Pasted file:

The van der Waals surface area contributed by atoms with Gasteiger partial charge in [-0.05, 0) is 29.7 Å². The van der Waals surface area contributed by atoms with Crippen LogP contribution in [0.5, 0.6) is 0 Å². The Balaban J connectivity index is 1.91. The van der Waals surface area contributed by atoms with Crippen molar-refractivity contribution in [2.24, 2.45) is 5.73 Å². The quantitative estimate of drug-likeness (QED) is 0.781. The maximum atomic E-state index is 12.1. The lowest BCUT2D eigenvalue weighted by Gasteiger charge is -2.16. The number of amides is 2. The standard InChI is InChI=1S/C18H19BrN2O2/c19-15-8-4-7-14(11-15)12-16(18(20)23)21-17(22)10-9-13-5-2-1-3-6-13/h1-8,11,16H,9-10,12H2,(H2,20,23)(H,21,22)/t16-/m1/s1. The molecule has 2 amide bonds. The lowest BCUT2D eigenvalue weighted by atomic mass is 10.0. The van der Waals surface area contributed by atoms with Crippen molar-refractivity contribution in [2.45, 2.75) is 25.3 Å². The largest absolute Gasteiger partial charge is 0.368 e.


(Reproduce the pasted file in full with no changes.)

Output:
The van der Waals surface area contributed by atoms with Gasteiger partial charge in [-0.05, 0) is 29.7 Å². The van der Waals surface area contributed by atoms with Crippen LogP contribution in [0.5, 0.6) is 0 Å². The Balaban J connectivity index is 1.91. The van der Waals surface area contributed by atoms with Crippen molar-refractivity contribution in [2.24, 2.45) is 5.73 Å². The quantitative estimate of drug-likeness (QED) is 0.781. The maximum atomic E-state index is 12.1. The lowest BCUT2D eigenvalue weighted by Gasteiger charge is -2.16. The number of amides is 2. The standard InChI is InChI=1S/C18H19BrN2O2/c19-15-8-4-7-14(11-15)12-16(18(20)23)21-17(22)10-9-13-5-2-1-3-6-13/h1-8,11,16H,9-10,12H2,(H2,20,23)(H,21,22)/t16-/m1/s1. The molecule has 2 amide bonds. The lowest BCUT2D eigenvalue weighted by atomic mass is 10.0. The van der Waals surface area contributed by atoms with Crippen molar-refractivity contribution in [2.45, 2.75) is 25.3 Å². The largest absolute Gasteiger partial charge is 0.368 e.